Well, it worked. You and Ex-Wife fell into old habits, and with minimal bickering. You cut off your arrangement with Sue, stopped your online shenanigans, stopped talking to Greg, stopped buying off Manny, stopped mooning for Smith College. You even went into work one afternoon and announced you were going to quit your job, after which moment everything just felt lighter. So light, so much easier. Having done all this, and having Ex-Wife not as a lover, but as a simple friend, your anxiety stopped immediately—as though somebody had flipped a switch. You wrapped yourself in Ex-Wife’s company, used her as a shield, the way you’d used Smith College. One woman to the next. It’s always the same. Everything looks good when you’ve reached the top of the mountain. When you find yourself teetering on the edge of a cliff at the top of that mountain, you leap off—you plummet. You willingly launch yourself off the edge, laughing as you look back over your shoulder to see if she (whoever she is at the time) is watching.
You can’t expect people to stick with you if you continue to treat them like garbage.
And that’s exactly what you did to Ex-Wife again. You simply were not healthy, despite the facade.
* * *
In the public opinion, coke, heroin, painkillers, and the like are much greater threats than alcohol. This is why they always say “drugs and alcohol,” as though alcohol were some lesser “other” offender. They overlook the fact that alcohol is responsible for more violence, accidents, abuse, poor decision making, and death than all the other drugs combined.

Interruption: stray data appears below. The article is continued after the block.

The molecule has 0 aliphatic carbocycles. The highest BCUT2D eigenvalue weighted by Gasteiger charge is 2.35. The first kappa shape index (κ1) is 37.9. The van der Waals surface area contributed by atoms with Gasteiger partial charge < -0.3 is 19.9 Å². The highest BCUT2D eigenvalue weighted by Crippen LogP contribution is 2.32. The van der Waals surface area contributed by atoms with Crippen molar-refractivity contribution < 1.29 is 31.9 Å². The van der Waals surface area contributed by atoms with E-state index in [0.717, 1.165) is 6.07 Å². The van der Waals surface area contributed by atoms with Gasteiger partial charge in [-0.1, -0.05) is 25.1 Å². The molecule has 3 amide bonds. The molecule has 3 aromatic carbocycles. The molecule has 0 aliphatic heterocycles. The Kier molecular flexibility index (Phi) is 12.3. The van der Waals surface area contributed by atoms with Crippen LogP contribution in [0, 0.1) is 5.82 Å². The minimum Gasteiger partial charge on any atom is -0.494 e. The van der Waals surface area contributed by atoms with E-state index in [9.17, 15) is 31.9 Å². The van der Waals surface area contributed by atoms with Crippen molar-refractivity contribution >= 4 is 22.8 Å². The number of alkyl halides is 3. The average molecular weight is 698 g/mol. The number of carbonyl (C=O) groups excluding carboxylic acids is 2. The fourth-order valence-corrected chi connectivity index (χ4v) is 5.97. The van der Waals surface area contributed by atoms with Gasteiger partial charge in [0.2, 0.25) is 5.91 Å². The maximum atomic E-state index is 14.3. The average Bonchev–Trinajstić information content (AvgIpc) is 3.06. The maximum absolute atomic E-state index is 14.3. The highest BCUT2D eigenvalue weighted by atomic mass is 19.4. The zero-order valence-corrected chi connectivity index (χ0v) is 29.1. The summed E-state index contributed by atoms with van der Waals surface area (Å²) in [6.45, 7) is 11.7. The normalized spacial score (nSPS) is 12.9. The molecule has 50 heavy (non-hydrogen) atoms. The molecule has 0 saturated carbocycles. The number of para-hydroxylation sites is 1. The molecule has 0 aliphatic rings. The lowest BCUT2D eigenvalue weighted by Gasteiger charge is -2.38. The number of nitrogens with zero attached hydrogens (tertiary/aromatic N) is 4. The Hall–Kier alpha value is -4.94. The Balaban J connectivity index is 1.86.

And why is that?
Because it is accessible.
Alcohol is everywhere: liquor stores on every corner, beer and wine in supermarkets and gas stations. It’s served at all hours of the day—a Bloody Mary at breakfast, beer with lunch, wine with dinner, Irish coffee for dessert, cocktails after hours, then shots when you tired of wasting time with mixers. It’s impossible to avoid, like a Starbucks in downtown Seattle. It is everywhere. And difficult to turn down.
You discovered alcohol at fifteen and didn’t look back. You drowned yourself in it as the earth shook beneath your feet—your home, your family, your foundation. It sucks having your feet on the ground, fearing another tremor at any moment from Raptor Nails. So why not float? Or better yet, swim? You tread in alcohol for years. How did you do it? How did you pull your grades, perform in your sports, not crash your car?